In the Wake of Robin Williams’ Death, Will We Finally Start Taking Depression Seriously?

By Rebecca Raber,

Robin Williams, who was found dead yesterday in his Tiburon, Calif., home, will be remembered for his rapid-fire delivery, his explosive, improvisational talent, and his surprising ability—showcased in his Oscar-winning turn in Good Will Hunting—to play character actor roles that had quieter, more introspective moments. But perhaps his death, which the county coroner suspects was “suicide due to asphyxia,” though no official ruling has been made yet, will also draw attention to the silent killer of depression.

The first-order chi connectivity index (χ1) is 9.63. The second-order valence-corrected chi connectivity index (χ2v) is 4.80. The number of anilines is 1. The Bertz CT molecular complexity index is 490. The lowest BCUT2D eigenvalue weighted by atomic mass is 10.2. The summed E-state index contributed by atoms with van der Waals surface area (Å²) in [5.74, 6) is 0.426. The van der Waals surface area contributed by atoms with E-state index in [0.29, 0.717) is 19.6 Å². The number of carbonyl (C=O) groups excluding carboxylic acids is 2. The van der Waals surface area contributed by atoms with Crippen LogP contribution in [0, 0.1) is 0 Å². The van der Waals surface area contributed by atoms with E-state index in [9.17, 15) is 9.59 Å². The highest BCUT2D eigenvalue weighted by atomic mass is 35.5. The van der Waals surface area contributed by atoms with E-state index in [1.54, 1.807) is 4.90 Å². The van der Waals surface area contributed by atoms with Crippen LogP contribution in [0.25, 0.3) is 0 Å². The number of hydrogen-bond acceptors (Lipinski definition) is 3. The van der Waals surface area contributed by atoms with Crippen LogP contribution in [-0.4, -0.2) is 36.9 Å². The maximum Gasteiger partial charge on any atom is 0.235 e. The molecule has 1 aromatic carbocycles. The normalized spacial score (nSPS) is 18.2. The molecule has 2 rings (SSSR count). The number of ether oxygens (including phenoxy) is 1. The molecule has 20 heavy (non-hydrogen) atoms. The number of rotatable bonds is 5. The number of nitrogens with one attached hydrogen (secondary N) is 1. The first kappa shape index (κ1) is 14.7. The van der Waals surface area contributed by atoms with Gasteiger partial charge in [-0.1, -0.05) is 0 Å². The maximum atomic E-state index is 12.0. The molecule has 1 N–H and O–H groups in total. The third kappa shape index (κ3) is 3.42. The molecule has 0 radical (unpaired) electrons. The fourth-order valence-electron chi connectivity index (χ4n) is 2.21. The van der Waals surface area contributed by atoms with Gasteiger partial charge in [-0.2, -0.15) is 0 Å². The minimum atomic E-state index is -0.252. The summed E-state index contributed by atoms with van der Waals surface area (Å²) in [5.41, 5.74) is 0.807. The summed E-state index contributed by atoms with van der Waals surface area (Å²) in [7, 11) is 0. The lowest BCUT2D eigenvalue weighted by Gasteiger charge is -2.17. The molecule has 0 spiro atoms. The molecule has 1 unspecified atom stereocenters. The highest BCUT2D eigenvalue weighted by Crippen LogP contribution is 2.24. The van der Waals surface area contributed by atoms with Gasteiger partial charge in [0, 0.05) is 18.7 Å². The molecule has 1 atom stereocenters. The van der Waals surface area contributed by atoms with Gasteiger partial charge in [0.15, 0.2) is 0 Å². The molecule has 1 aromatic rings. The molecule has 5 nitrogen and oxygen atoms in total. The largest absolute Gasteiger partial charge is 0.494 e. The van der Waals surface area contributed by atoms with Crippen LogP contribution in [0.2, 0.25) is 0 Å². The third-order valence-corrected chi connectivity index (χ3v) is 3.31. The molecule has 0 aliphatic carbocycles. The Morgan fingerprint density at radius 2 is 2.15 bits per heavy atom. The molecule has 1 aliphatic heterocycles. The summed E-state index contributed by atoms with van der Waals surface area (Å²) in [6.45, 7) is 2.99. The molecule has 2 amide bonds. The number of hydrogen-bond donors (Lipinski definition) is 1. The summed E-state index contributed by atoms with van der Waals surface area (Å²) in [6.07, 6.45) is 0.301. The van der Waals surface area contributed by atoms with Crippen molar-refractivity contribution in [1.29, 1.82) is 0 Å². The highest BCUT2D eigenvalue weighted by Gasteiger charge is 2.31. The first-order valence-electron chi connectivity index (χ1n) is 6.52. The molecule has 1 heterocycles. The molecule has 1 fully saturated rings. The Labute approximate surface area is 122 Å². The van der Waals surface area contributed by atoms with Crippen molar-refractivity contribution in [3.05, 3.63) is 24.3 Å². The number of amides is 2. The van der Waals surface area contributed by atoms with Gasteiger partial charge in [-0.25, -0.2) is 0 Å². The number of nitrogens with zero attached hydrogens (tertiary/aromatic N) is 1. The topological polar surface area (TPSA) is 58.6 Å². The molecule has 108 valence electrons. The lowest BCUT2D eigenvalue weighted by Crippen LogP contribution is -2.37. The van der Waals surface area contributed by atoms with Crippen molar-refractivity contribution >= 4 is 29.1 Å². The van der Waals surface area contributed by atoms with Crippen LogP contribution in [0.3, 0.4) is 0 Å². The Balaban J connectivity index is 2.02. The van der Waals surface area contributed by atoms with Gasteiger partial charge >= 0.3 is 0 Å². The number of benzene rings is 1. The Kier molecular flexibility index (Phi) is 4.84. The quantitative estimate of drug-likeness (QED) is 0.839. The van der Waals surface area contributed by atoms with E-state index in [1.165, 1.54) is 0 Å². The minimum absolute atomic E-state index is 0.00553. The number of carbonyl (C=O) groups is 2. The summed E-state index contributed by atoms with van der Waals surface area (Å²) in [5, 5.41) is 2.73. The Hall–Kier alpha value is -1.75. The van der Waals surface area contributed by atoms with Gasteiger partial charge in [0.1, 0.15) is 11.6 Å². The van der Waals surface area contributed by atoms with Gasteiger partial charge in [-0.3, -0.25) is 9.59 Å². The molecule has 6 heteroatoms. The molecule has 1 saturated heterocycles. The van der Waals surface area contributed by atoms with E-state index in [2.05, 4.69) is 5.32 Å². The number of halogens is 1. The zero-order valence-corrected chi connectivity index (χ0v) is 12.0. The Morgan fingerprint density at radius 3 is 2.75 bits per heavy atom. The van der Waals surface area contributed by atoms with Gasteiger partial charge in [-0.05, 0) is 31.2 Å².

Williams had been open about his struggles with substance abuse, and as mental health professionals often warn, addiction and depression are often partners in crime. According to an article in Psychology Today, the strongest predictor of suicide is alcoholism, and those with substance use disorders are about six times more likely to commit suicide than the general population.

This article was originally published on, on August 12, 2014. Read the complete article here.